This article describes the licensing peculiarities, differences in editions and client licenses (CAL) in the latest version of Microsoft corporate e-mail system — Exchange Server 2016.
Exchange Server 2016 Editions
Each Exchange instance installed on a physical or virtual server requires a separate license. Like previous Exchange versions, Exchange Server 2016 is available in two editions: Standard and Enterprise working only on the x64 platform. The same Exchange distribution is used, but the edition is determined by the entered product key. The functionality of both editions is identical except for the number of supported mailbox databases.
- Exchange Server 2016 Standard supports up to 5 mounted mailbox databases. When using DAG (Database Availability Group) both active and passive mailbox databases maintained by a server are counted. The recovery database does not take part in the calculation.
- Exchange Server 2016 Enterprise supports up to 100 mailbox databases including both active and passive copies.
As a rule, large and middle companies always use Enterprise edition for servers having Mailbox role (now it is united with Client Access), and Standard edition for Edge servers.
You can find out the version and edition in your Exchange organization using the following PowerShell cmdlet:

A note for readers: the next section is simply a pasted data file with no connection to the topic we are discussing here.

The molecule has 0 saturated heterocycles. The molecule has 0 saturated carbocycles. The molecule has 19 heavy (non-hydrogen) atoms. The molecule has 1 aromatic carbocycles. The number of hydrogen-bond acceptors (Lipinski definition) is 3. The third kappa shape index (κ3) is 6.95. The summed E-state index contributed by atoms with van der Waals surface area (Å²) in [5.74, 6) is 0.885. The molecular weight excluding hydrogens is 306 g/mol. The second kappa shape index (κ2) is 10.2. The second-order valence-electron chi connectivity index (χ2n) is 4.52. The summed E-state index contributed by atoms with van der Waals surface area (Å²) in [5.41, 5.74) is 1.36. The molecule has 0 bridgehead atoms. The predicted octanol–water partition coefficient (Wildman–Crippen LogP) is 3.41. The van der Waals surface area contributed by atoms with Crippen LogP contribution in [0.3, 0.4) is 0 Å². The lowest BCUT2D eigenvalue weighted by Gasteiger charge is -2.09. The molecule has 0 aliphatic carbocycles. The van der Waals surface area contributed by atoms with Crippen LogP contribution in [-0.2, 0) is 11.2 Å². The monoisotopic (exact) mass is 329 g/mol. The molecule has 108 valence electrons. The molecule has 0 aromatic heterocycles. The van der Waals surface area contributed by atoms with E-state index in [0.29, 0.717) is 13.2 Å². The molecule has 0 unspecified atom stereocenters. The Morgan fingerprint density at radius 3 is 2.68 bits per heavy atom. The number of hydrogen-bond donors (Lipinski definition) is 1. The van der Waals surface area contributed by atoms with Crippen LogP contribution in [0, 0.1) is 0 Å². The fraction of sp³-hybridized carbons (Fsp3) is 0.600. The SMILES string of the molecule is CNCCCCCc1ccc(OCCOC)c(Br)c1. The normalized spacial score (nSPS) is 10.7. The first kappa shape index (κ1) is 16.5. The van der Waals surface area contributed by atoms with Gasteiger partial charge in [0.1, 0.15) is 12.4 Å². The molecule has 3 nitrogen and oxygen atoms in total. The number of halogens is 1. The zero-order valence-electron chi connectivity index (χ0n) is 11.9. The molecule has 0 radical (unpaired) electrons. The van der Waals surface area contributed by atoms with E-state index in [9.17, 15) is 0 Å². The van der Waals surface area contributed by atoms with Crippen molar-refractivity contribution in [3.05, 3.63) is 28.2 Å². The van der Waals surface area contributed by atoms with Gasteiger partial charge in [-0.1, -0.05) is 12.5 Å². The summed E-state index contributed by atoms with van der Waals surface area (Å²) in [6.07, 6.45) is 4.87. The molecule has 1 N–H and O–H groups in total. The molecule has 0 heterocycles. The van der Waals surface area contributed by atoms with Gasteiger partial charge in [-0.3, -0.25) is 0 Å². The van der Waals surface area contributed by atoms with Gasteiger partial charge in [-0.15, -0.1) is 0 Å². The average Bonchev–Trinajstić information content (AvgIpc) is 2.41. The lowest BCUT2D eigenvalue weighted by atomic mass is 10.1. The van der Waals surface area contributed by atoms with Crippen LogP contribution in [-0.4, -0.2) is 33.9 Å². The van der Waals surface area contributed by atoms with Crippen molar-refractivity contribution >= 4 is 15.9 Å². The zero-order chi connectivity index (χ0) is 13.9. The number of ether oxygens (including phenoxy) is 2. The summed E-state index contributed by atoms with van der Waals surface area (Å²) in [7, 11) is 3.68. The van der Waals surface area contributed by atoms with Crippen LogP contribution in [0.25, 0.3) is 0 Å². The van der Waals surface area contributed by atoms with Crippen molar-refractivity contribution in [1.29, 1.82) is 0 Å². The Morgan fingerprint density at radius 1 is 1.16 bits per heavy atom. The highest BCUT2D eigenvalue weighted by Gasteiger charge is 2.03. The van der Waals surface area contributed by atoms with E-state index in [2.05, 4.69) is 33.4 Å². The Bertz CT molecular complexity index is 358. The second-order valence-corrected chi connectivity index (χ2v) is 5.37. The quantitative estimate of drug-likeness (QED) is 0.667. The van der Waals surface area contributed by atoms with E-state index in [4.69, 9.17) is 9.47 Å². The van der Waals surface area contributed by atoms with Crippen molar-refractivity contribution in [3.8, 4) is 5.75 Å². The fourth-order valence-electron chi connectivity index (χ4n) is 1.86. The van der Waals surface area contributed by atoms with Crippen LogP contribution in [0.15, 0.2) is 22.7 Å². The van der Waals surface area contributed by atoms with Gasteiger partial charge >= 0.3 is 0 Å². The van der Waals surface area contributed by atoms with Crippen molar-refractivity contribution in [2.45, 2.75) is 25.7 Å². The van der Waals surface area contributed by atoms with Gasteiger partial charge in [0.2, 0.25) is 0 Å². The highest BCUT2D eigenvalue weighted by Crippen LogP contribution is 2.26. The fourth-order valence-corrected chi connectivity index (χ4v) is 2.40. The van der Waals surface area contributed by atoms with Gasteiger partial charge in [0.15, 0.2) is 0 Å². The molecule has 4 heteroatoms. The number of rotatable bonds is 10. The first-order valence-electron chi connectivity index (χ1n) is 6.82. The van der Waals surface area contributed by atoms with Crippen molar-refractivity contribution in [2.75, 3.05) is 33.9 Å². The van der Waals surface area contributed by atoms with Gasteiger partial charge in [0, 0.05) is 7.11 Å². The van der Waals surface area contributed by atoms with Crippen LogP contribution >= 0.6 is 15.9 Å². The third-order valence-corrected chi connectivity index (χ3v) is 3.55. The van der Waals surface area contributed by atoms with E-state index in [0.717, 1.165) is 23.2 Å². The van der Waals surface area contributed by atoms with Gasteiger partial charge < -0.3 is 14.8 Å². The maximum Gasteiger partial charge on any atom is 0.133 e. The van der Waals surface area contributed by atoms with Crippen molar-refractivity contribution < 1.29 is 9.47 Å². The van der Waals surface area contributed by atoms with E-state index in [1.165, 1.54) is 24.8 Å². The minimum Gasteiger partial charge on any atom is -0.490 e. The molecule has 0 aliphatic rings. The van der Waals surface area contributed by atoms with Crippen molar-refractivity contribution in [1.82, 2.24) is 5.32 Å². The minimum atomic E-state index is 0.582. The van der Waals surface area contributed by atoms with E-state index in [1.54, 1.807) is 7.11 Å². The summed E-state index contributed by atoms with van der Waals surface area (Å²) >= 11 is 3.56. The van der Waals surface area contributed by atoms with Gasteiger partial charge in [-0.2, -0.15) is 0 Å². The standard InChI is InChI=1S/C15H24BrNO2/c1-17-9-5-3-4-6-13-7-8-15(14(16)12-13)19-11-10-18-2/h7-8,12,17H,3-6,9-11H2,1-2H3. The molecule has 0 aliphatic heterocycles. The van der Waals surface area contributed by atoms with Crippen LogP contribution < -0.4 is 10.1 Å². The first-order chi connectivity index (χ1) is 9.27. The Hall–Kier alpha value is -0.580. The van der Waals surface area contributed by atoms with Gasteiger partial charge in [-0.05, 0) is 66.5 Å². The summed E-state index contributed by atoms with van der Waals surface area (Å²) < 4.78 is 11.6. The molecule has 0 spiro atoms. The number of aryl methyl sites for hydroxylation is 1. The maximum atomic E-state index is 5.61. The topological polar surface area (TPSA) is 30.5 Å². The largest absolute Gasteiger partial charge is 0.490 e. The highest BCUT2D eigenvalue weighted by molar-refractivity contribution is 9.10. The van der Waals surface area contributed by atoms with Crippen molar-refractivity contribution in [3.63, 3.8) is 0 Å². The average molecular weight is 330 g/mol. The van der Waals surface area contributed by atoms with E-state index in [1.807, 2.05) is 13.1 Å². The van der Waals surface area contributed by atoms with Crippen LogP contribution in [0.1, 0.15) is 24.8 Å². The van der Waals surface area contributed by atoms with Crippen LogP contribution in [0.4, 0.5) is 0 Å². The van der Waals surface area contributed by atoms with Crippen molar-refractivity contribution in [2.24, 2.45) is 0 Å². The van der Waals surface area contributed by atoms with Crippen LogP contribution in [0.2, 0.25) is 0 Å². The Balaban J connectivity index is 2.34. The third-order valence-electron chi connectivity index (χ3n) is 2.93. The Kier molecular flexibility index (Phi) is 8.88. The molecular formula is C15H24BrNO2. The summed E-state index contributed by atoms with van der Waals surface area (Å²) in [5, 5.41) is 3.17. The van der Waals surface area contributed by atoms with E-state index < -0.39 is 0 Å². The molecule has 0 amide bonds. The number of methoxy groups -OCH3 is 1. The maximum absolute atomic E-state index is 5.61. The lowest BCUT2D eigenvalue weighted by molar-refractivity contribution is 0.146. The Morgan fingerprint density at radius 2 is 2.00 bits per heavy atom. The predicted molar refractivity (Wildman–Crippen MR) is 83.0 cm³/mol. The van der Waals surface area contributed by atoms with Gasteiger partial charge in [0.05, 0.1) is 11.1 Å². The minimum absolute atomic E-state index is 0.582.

Get-ExchangeServer | fl name,edition,admindisplayversion
Both Exchange Server 2016 editions can work in trial mode. Besides, you can upgrade you Exchange edition from Standard to Enterprise (downgrade is not possible). During the edition upgrade, you need to restart Microsoft Exchange Information Store on your Mailbox server.
Exchange Client Access Licenses (CAL)
Each Exchange client that can use a mail server must have a Client Access License (CAL). As earlier, this license doesn’t need to be activated on a client computer or a server, i.e. this is just a paper (legal) license necessary for a client to legally use the Exchange functionality. Any user or device that uses the server need a separate license. As earlier, you can purchase “per user” or “per device” licenses. When choosing the license type, consider the specifics of your business.
CAL also have two types: Standard and Enterprise CAL, having quite significant differences. To use an Enterprise license you also need to purchase a Standard CAL. The differences in CAL features in Exchange 2016 are shown in the table below:
|Feature||Standard CAL||Standard CAL + Enterprise CAL|
|E-mail, calendar, contacts and tasks||Yes||Yes|
|OWA (Outlook Web App)||Yes||Yes|
|Outlook applications and Outlook on the web||Yes||Yes|
|Role-based access control (RBAC) capabilities||Yes||Yes|
|Journaling||Per database||Per user|
|Retention policies||Default and custom||Default and custom|
|Data loss prevention (DLP)||No||Yes|
|Information protection and control: transport protection rules, Outlook protection rules, Information Right Management search||No||Yes|
|Mobile device management policies (Exchange ActiveSync)||Default||Extended|
In addition, Enterprise CAL can either support some services (Exchange Online Protection, cloud DLP in Office 365) or go without this support.
The methodology for calculating the required number of CAL licensing, see the article: Calculating the number of CAL in Exchange Server 2010/2013/2016